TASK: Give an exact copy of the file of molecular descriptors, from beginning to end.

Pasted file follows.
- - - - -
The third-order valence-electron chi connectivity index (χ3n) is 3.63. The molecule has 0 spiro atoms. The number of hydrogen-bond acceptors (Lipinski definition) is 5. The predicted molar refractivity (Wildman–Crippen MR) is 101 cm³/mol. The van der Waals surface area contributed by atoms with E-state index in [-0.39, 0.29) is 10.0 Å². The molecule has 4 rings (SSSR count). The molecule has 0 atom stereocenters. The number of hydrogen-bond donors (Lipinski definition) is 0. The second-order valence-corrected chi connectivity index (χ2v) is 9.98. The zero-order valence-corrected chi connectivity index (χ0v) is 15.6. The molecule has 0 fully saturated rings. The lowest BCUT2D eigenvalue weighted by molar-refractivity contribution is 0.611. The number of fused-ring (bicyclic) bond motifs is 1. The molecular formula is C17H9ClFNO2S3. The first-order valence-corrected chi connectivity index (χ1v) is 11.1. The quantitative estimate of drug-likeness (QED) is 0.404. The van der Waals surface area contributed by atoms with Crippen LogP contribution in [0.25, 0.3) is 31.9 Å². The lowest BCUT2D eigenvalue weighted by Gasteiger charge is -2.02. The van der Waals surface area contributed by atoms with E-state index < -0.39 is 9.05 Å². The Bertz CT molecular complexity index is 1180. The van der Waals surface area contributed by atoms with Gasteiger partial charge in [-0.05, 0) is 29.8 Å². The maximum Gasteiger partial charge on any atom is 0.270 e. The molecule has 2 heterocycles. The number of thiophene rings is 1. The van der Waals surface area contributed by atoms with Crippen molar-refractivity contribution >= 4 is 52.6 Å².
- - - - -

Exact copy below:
The third-order valence-electron chi connectivity index (χ3n) is 3.63. The molecule has 0 spiro atoms. The number of hydrogen-bond acceptors (Lipinski definition) is 5. The predicted molar refractivity (Wildman–Crippen MR) is 101 cm³/mol. The van der Waals surface area contributed by atoms with E-state index in [-0.39, 0.29) is 10.0 Å². The molecule has 4 rings (SSSR count). The molecule has 0 atom stereocenters. The number of hydrogen-bond donors (Lipinski definition) is 0. The second-order valence-corrected chi connectivity index (χ2v) is 9.98. The zero-order valence-corrected chi connectivity index (χ0v) is 15.6. The molecule has 0 fully saturated rings. The lowest BCUT2D eigenvalue weighted by molar-refractivity contribution is 0.611. The number of fused-ring (bicyclic) bond motifs is 1. The molecular formula is C17H9ClFNO2S3. The first-order valence-corrected chi connectivity index (χ1v) is 11.1. The quantitative estimate of drug-likeness (QED) is 0.404. The van der Waals surface area contributed by atoms with Crippen LogP contribution in [0.25, 0.3) is 31.9 Å². The lowest BCUT2D eigenvalue weighted by Gasteiger charge is -2.02. The van der Waals surface area contributed by atoms with E-state index < -0.39 is 9.05 Å². The Bertz CT molecular complexity index is 1180. The van der Waals surface area contributed by atoms with Gasteiger partial charge in [-0.05, 0) is 29.8 Å². The maximum Gasteiger partial charge on any atom is 0.270 e. The molecule has 2 heterocycles. The number of thiophene rings is 1. The van der Waals surface area contributed by atoms with Crippen molar-refractivity contribution >= 4 is 52.6 Å².